Amber is a portal to the past. The pieces often capture insects and other tiny organisms in stained-glass mausoleums, providing vivid glimpses of flora and fauna that lived more than 100 million years ago. Each reveals subtle clues about how life on Earth evolved—and where it might be headed. “Because it preserves with such intricacy, you can make detailed comparisons with living species,” says entomologist David Grimaldi, who curates the incredibly diverse amber collection at the American Museum of Natural History in New York City. “There’s nothing like it.”
Trees create these time capsules when injuries trigger a rush of wound-sealing resin. The compound seeps slowly over bark, enveloping buggy bystanders in an effective glue trap. Most specimens form near lakes and rivers, where moist ground or water protects them as they congeal. Over many millennia, layers of sand and clay bury and fossilize them, forever capturing one small moment in history.
Most Cretaceous earwigs were strong enough to escape the sticky snare of tropical conifers, making these specimens an unusual discovery. Imprints like this confirm that descendants of the ancient scavengers haven’t changed much over millions of years.
This jagged jewel from Lebanon is approximately 120 million years old, and fossils from this region contain some of the oldest insect records available, Grimaldi says. The rough chunk is quite brittle, so his team coated it with synthetic resin to fill in its myriad cracks.
At 500 years old, this specimen from Colombia is young amber, or a copal. The resin oozed from a flowering tree called Hymenaea courbaril found throughout the tropics of the Western Hemisphere. Though relatively new, copals can highlight subtle environmental changes or ecosystem shifts over recent centuries.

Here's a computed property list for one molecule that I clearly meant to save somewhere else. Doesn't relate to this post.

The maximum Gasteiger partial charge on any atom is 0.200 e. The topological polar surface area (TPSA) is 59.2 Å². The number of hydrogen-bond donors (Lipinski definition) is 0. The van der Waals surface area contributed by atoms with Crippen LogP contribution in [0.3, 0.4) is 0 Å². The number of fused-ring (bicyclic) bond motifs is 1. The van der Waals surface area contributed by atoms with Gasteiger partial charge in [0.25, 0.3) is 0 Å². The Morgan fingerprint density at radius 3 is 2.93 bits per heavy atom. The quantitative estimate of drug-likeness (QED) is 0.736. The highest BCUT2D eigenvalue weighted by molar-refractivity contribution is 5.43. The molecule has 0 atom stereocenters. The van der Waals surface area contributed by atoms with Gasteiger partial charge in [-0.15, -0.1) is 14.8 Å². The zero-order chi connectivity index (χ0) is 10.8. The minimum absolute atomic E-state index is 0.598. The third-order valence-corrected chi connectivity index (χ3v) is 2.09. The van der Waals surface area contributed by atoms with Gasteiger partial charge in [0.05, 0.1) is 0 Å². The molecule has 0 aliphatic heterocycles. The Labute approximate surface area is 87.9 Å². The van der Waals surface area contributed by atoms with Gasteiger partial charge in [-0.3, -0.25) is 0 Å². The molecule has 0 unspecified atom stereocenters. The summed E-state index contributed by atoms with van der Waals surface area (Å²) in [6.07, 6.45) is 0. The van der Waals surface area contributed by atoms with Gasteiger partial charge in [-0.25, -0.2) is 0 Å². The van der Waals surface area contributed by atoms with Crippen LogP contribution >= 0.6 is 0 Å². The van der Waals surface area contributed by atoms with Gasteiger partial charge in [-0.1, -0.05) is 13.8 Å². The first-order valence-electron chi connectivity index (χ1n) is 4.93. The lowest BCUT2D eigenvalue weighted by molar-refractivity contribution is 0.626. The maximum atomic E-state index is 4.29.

Amber has a way of illuminating critter behaviors, both ordinary and unusual. A pair of mating leafhoppers were caught in the act by a resin flow that created this piece of Dominican amber 17 million years ago.
As resin trickles toward the ground, it often collects bark fragments and other debris. Microscopic examination of this prehistoric Dominican sample reveals that the structure of the wood within matches that of modern Hymenaea trees.
This centipede met its doom on an extinct Hymenaea tree in Mexico some 17 million years ago. Miners digging in the mountains of Chiapas often find such stones, which vary in color from yellow to deep red, among veins of lignite and clay.
Paleontologists and botanists identify the tree that produced an amber by comparing chemical compounds in the sample to those of modern species. In the rare instances that the specimen includes plant remains like this glazed flower, believed to be from Hymenaea protera, the results are easier to confirm.
The concentric rivulets in this chunk of Dominican amber formed when one flow ran over another containing some unsuspecting Proplebeia bees. Workplace casualties are an occupational hazard for these creatures, which harvest the gummy secretion to build nests.
The rich diversity of flora and fauna in Burmese amber has revealed a lot about the early evolution of social insects. Take, for example, this pair of worker ants from the extinct genus Gerontoformica. Closely related species have even been caught fighting one another.